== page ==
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Old Feb 1, 2008, 1:13 AM   #21
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Nice shots Roger. I concur with what Hung suggested. Having shot a lot of large crows and Ravens, you have to boost your EV comp a little, or make your changes like Tom did in PS. Only real danger of boosting the exposure in PS, is introducing a lot of noise. But NR programs can take care of a lot of that. Use your histogram frequently to the get the exposure right. After a while, you'll just know how to adjust it from what you see. It'll become 2nd nature...cheers..Don
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Old Feb 1, 2008, 6:54 PM   #22
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there's a whole lot of really nice pp work here, but those shots are darn fine to begin with, Roger... especially the first one! seldom see ravens around here, but we get crows all over the place... i've just never bothered tophotograph them!
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Old Feb 1, 2008, 8:50 PM   #23
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I was pretty impressed with that first exposure, Roger. I'm not sure that complete lack of detail in some areas is necessarily a bad thing primarily because even in real life sometimes we don't see all of the details, either in the light areas or dark areas. Sometimes I wonder whether it is an advantage visually if an attempt is made to push detail into something that doesn't naturally show detail in the original environment.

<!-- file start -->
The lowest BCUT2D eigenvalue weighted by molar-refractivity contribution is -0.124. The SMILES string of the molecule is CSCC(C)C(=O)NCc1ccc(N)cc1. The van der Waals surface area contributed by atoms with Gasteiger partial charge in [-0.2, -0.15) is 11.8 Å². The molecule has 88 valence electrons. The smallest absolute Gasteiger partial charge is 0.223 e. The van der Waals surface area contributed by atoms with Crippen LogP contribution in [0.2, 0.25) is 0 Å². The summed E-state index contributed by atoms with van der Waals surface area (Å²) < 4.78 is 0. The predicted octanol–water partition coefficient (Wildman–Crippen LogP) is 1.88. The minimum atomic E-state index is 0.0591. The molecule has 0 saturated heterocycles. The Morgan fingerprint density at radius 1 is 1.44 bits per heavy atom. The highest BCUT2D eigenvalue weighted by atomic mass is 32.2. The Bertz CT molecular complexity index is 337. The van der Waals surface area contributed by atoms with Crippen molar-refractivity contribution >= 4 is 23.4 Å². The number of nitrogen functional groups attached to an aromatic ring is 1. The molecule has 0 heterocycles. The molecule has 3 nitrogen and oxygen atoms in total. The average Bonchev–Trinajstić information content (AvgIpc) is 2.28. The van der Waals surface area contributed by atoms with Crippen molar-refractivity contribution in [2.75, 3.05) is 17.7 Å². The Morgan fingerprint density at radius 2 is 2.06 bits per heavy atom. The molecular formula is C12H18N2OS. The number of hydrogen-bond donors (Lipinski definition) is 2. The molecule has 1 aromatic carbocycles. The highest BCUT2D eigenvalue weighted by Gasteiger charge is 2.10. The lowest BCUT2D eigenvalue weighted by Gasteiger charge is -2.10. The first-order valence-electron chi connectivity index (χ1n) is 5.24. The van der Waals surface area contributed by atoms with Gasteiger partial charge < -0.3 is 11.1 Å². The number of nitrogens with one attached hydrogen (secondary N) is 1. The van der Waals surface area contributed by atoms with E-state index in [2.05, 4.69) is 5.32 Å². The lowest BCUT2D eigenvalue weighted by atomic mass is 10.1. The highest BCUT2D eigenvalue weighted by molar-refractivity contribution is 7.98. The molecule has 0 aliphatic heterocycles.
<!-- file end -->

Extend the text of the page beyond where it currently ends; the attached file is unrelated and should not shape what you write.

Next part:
I am impressed with your first photo and where detail is not seen doesn't bother me personally. In fact, it's probably what I would be seeing with my eye if I was the one photographing the bird.

I think that exposing detail is important, for sure, if one can see the detail with the naked eye prior to taking the photograph, but I have my doubts as to the advantage of exposing detail just because it exists even though the human eye could not have detected it in the original light and environment.


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Old Feb 1, 2008, 9:07 PM   #24
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David French wrote:
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Might you try a polarizer? I was thinking, if you're trying to get more exposure in the shadows, you could dial in some positive exposure compensation, but then the reflections mgiht blow out and the sky would be weak. A polarizer should help with both problems.

I personally rather like the first shot. Do you see all that shadow detail exposed to you when you look at the bird with your naked eye?

That Active D-Lighting of the new Nikons would really come in handy here. Perhaps you could try burst mode bracketing, one at meter and the next 1-3 thirds up, combining them as a HDR?
Interesting idea thanks.


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Old Feb 1, 2008, 9:08 PM   #25
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thekman620 wrote:
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Nice shots Roger. I concur with what Hung suggested. Having shot a lot of large crows and Ravens, you have to boost your EV comp a little, or make your changes like Tom did in PS. Only real danger of boosting the exposure in PS, is introducing a lot of noise. But NR programs can take care of a lot of that. Use your histogram frequently to the get the exposure right. After a while, you'll just know how to adjust it from what you see. It'll become 2nd nature...cheers..Don
I am sure you are right. More stuff for me to learn. Life is full of learning for me.

Thanks

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Old Feb 1, 2008, 9:09 PM   #26
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squirl033 wrote: